Facebook Inc (NASDAQ:FB) and Alphabet Inc (NASDAQ:GOOGL) are teaming up with local telecommunication companies in Singapore and Indonesia to increase internet connectivity in the region. The companies are planning new undersea cables to connect America with Southeast Asia.
Facebook, Google plan undersea cables
A Facebook executive told Reuters today that the two cables will be called Bifrost and Echo and will be the first two cables to pass through a new route crossing in the Java Sea. He estimated that the cables would boost subsea capacity in the trans-Pacific region by approximately 70%.
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Facebook Vice President of Network Investments Kevin Salvadori did not say how much Facebook is investing in the project. However, he did say it was “a material investment for us in Southeast Asia.”
He added that the cables would be the first to provide a direct connection between North America and some of Indonesia’s main areas. They will also increase connectivity for Indonesia’s eastern and central provinces. The country is the fourth most populous one in the world.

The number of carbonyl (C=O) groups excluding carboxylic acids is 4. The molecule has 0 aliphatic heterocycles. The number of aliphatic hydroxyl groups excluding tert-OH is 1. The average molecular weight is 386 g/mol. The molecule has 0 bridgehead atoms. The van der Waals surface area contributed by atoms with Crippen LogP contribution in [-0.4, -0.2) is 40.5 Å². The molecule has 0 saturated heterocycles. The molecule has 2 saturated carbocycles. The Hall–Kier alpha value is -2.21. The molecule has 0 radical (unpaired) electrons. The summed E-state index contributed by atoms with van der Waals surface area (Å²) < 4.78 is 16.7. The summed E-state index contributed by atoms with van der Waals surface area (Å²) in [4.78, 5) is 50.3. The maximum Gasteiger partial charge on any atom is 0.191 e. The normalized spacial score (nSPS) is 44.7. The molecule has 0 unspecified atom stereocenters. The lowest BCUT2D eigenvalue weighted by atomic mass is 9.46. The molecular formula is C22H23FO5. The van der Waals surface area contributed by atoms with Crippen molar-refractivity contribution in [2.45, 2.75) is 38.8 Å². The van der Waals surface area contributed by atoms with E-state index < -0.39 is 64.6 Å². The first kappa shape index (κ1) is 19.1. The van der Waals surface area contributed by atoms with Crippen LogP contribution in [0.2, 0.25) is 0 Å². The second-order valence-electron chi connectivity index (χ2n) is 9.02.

More details on the cables
According to Salvadori, Facebook is teaming up with Google and Indonesian telecom company XL Axiata to build the cable called Echo. It should be finished by 2023. The social networking giant is teaming up with Telin, a subsidiary of Telkom in Indonesia, and Keppel, a conglomerate in Singapore, to build Bifrost. It is scheduled to be finished by 2024.
Both cables will require regulatory approval, and they extend Facebook’s previous efforts to boost connectivity in Indonesia, one of its top five markets. Although 73% of the Indonesian population of 270 million are online, more than 90% access the web using mobile data, while less than 10% have a broadband connection, according to a survey conducted last year by the Indonesian Internet Providers Association.
Facebook expands in Southeast Asia
Facebook has been expanding into Southeast Asia for some time. The social networking giant is continuing its subsea plans globally and in Asia, including with the Pacific Light Cable Network. Salvadori said they are “working with partners and regulators to meet all of the concerns that people have.”
Facebook and Alphabet are funding the PLCN, which will be 12,800 kilometers long when it’s completed. The U.S. government opposed the network due to its plans for a conduit to Hong Kong. Originally, it was planned to connect the United States with Hong Kong, the Philippines and Taiwan. Facebook said earlier this month that it would not build the cable connecting Hong Kong with California.
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